Last week, as part of a “community conversation” in the city of Auburn Maine, Monique Hoeflinger of Equality Maine shared the strategic vision of the NO on 1 / Protect Maine Equality campaign to preserve Maine’s new same-sex marriage law. My transcription of her remarks (including embedded video where these were shown to us) follows:
In any campaign there’s a lot of different moving parts. The way I like to think about our campaign is with two parallel tracks running at the same time. The first one is what we call the air war, and this includes the TV ads and other paid communication that goes on with each side responding to the other on air. The second track is all about what we’re organizing. It’s what we call the ground game. Essentially what happens is these two tracks happen simultaneously, and the air war gives cover for the real work to happen on the ground, the real organizing.
I want to talk a minute about the air war first. How many of you have seen our TV ads. OK, most of the people in the room. Fantastic. We actually want to show the TV ads tonight for those of you who haven’t seen them and talk about their role in this campaign. Before I show the ads, though, I want to say that some of you are going to like the ads and some of you are not going to like the ads. And that’s OK, because they were not designed for us, right? They were not designed for me or you or anyone in the room who is already a supporter. These TV ads were designed with swing voters in mind and they were produced after many hours of vetting and focus groups and polling. So it’s important to keep that in mind. With that said, they play a very important role in our campaign and I want to share them with you.
I want to talk a little bit more about these ads. These ads are so important and they are so necessary, but many people have the mistaken belief that they are the silver bullet that is going to win these campaigns. The reality is that TV ads serve a very particular purpose, and it is not to win the campaign.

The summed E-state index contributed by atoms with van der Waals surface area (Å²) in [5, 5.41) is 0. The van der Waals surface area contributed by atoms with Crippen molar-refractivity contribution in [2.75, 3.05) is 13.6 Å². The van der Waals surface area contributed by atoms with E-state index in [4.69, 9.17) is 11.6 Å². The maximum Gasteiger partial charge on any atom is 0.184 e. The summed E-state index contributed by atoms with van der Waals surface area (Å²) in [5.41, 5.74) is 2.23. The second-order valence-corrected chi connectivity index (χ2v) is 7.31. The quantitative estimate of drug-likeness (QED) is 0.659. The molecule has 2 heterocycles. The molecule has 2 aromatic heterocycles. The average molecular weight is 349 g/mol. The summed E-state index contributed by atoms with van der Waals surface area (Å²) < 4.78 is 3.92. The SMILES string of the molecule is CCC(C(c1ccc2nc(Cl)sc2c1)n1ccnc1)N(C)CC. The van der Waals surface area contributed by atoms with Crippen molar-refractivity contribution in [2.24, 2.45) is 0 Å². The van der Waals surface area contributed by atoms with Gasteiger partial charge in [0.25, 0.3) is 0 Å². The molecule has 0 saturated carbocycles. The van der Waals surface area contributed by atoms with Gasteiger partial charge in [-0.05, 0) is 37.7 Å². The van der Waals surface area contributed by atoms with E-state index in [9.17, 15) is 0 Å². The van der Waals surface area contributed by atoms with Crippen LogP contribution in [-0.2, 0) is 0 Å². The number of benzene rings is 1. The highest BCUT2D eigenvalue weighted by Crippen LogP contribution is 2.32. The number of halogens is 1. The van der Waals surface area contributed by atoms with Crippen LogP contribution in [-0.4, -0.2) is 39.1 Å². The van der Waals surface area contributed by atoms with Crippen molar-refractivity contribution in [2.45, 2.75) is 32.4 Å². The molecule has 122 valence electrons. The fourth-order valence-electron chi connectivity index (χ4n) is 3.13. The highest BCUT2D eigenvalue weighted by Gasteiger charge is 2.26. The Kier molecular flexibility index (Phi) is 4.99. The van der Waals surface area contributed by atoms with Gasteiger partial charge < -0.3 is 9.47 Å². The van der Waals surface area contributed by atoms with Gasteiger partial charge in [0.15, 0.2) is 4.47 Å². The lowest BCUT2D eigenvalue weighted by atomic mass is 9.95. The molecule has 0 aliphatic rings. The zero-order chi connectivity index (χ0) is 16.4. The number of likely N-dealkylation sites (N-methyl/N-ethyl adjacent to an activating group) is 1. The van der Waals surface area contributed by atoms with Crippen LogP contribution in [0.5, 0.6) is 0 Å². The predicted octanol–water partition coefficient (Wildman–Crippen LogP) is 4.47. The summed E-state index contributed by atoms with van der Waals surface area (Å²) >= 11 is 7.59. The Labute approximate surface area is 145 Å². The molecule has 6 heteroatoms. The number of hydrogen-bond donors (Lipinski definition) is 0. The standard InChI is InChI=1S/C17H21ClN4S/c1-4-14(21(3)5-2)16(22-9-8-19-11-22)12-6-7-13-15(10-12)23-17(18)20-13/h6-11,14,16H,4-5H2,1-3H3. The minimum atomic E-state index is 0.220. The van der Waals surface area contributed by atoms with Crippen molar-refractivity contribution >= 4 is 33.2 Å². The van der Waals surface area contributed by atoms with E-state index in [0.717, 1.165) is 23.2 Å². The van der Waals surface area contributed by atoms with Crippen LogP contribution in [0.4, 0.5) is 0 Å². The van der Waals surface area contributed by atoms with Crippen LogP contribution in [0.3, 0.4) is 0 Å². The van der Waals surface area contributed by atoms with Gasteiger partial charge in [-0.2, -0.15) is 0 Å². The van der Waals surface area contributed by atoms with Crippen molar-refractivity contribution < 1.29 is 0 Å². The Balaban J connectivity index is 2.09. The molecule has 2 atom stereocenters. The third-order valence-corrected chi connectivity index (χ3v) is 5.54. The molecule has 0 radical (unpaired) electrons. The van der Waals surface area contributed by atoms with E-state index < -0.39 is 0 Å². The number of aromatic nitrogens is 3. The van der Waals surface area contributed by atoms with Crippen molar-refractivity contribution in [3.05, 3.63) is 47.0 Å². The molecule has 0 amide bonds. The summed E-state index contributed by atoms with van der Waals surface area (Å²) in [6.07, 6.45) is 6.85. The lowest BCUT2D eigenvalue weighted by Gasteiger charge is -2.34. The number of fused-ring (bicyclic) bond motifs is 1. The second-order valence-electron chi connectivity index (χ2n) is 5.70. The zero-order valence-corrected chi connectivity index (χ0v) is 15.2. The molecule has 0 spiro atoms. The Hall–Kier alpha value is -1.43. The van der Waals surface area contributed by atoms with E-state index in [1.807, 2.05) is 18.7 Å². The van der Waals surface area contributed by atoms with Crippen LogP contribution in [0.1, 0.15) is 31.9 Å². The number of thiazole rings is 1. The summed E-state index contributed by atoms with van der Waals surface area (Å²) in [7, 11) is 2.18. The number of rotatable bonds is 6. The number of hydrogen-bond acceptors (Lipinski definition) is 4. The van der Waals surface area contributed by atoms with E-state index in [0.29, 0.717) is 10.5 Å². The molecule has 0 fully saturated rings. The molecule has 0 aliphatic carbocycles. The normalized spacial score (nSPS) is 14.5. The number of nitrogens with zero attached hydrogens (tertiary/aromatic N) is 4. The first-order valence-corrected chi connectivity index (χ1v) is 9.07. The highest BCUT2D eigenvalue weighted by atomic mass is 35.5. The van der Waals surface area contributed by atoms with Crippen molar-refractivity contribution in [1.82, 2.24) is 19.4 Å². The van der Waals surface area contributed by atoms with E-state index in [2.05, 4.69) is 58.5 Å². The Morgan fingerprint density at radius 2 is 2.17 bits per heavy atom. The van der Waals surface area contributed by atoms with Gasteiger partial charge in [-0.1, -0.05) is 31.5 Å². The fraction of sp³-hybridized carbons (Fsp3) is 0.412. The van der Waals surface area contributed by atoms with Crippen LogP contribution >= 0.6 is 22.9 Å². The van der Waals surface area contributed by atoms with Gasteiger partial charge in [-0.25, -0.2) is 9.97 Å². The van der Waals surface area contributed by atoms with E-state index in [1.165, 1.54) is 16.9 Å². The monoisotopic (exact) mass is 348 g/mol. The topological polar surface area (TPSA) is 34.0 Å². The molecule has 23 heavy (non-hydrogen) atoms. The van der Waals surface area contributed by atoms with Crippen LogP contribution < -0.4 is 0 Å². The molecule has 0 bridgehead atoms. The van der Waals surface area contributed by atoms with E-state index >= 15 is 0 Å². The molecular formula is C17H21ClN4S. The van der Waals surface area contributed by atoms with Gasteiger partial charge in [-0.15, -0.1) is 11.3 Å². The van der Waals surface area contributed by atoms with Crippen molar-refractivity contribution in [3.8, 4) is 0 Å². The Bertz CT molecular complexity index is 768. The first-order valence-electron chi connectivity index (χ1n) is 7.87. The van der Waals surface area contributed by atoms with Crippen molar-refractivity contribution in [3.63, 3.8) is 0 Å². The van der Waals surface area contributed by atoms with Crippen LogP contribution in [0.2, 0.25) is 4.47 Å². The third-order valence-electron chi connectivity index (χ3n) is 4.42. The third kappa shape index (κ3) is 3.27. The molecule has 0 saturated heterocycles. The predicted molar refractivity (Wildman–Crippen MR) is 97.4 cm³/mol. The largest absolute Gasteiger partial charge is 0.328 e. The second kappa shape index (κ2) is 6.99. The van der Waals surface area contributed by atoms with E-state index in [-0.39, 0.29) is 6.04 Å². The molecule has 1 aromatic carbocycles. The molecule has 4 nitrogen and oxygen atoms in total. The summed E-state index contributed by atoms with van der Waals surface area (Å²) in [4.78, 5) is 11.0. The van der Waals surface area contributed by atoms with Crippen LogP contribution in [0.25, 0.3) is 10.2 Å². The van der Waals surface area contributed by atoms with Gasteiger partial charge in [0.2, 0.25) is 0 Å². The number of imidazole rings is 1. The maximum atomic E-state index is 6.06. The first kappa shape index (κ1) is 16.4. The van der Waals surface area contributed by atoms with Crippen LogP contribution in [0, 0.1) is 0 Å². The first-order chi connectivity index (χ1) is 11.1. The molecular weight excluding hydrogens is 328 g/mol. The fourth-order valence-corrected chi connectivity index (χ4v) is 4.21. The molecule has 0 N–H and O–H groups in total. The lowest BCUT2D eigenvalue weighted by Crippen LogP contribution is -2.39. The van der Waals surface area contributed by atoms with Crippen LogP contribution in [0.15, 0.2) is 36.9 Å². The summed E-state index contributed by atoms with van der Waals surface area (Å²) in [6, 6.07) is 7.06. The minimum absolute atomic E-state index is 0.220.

TV ads do two things: they rebut TV ads from the opposition, and they create a buzz in the community so that each one of us in this room is able to have conversations with people we know — our friends, family and neighbors — and that is what makes the difference between winning and losing in these campaigns.
Many of you know this anecdotally, right? We were in Augusta last night in their community conversation. There was this woman in the audience; her name was Susan, and she raised her hand and she shared this story that happened to her last week. She’s known this straight couple for the last 30 years, and they are active members of their church, and they also happen to be Republicans. She didn’t know where this couple stood on the issue of marriage equality. She ran into them last week and they were so excited to see her because they wanted to talk about the ad they had seen on TV. They began this long coversation where Susan learned two things that she had never known about this couple. The first was the wife had a lesbian sister; she never knew. The second was that they were planning to vote no in November. And they had this extended conversation where Susan explained how close this election is going to be and how important it is to not only vote no but to vote early.
That is precisely what these campaigns do; they allow us to have these conversations. They create an atmosphere where we can have these personal, one-on-one conversations on a much different scale than what we would otherwise be able to do. And ultimately, that is how this air war sets up the ground game where the real work happens, and where we really can make the difference between winning and losing.
Lest you think she’s whistling Dixie or just making it up as she goes along, you can see Hoeflinger here (2nd half of the video) expressing exactly the same idea in broader context at the Netroots Nation conference earlier this year.
You won’t see such open discussions of strategy and motivations on the part of the anti-gay movement in Maine; Stand for Marriage Maine is keeping its meetings closed to the public and the media. Apparently the anti-gay movement has some things they want to say that they don’t think would go over so well with the rest of us.